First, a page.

Taos Planning and Zoning discusses subdivision and short-term rentals

By Jesse Moya
jmoya@taosnews.com
Posted 1/16/20

A 49-lot project proposed near Taos Pizza Outback off Paseo del Pueblo Norte won't be for affordable housing, according to the developer during a Jan. 8 presentation to the Taos Planning and Zoning Commission.

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Taos Planning and Zoning discusses subdivision and short-term rentals

Posted

A 49-lot project proposed near Taos Pizza Outback off Paseo del Pueblo Norte won't be for affordable housing, according to the developer during a Jan. 8 presentation to the Taos Planning and Zoning Commission.

The Camino Fiesta subdivision and an update on a short-term rental ordinance were the main topics at the meeting.

Members of the Planning and Zoning Commission heard a presentation from Abeyta Engineering about the Camino Fiesta subdivision, which would create 49 individual family lots for houses out of the nearly 16-acre plot of land.

"Its not really affordable housing," Alex Abeyta said during the meeting. "It's housing but it's not affordable."

Abeyta said the lots could reach an estimated $80,000 before houses are built. The average size for each lot would be around a quarter of an acre.

The sketch plan presented to the commission Jan. 8 was the same plan Abeyta originally presented in November 2017. The commission at that earlier meeting requested a traffic study for the area to review the impact 49 homes would have on traffic. Abeyta did not present the traffic study during the meeting although he told the commission he had completed one.

"The project is not going to go away," Abeyta said. "It's going to become 49 single family lots for housing."

The next step for the subdivision will be a public hearing before the commission. The hearing has not yet been scheduled.

The Planning and Zoning Commission also held a public hearing about the town council's recent decision to pass an emergency ordinance to place a hold on issuing permits for short-term rentals.

Due to the emergency status in the ordinance, the Planning and Zoning Commission was allowed to review what the council passed. Normally the order would go from the commission to the town council for consideration and approval.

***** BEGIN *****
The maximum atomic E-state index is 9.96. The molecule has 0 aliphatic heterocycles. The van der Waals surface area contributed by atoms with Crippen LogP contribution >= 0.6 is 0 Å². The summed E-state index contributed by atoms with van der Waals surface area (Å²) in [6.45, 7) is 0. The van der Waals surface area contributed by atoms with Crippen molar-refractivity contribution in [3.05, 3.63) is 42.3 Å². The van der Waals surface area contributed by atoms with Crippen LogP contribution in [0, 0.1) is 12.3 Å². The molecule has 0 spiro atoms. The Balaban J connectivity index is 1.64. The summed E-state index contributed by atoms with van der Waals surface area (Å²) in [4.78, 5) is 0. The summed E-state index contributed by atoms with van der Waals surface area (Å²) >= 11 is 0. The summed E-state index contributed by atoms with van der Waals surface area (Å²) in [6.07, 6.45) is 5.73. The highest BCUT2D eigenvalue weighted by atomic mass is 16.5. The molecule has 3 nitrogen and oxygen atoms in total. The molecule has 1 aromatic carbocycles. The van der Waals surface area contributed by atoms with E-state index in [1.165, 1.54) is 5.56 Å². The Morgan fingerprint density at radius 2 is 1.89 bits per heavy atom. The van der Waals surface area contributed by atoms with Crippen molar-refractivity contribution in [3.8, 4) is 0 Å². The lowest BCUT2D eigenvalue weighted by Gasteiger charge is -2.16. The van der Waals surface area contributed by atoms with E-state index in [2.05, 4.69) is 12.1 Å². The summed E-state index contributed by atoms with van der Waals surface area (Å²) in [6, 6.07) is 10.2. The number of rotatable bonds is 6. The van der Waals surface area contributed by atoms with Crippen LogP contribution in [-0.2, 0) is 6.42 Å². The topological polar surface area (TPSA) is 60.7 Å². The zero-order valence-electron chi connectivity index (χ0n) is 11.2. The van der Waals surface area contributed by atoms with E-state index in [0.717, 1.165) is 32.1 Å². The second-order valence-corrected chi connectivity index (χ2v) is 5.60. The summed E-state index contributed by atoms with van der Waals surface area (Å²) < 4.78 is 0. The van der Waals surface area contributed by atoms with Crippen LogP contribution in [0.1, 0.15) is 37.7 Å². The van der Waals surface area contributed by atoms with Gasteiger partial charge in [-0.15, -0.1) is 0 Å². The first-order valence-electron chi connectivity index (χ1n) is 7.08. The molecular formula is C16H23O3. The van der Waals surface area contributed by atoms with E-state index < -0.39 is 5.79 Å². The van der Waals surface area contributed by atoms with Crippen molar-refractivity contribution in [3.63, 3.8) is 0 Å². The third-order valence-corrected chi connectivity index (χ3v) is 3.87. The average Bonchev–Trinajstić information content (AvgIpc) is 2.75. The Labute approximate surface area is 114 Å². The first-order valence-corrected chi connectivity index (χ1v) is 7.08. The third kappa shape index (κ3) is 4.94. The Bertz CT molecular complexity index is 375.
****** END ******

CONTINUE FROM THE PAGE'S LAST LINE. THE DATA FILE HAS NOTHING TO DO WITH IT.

During the public hearing, members of the short-term rental owner's community said the moratorium would impact their business and asked the town if they were still allowed to operate.

The ordinance only calls for a halt on the issuance of the operating license and does not stop current owners from operating during the allotted time in the ordinance. Concerns quickly rose about those who were trying to become compliant with the town's law to register as a business.

"I don't see 'I didn't get a letter' as an excuse," said acting chair Norbert Mondragon about noncompliant owners.

The moratorium would last until after the state Legislature passes or drops proposed laws regulating sales tax over the internet for municipalities, according to town manager Rick Bellis. Because people pay for the short-term rentals via the internet, a question remains whether or not local government entities will benefit from those taxes.

The commission voted to uphold the moratorium passed by the town council.

Bellis spoke about how short-term rentals were changing the makeup of Taos and becoming an issue for the local renters in Taos.

"They are changing the character of a lot of our historic neighborhoods," Bellis said. "It's impacting the ability of people to find housing who live here. It's putting a burden on the town to have to create housing."

Despite his statement, Bellis is looking to work with the owners of the short-term rentals to find a solution.

"There are cities that have outright banned it, and we don't want to do that," Bellis said during the meeting.

Town staff is currently looking into adopting an ordinance regulating short-term rentals within the town's limits. According to Bellis, only 150 short-term rentals out of an estimated 500 in the area are compliant with the town's current ordinance requiring a business license.

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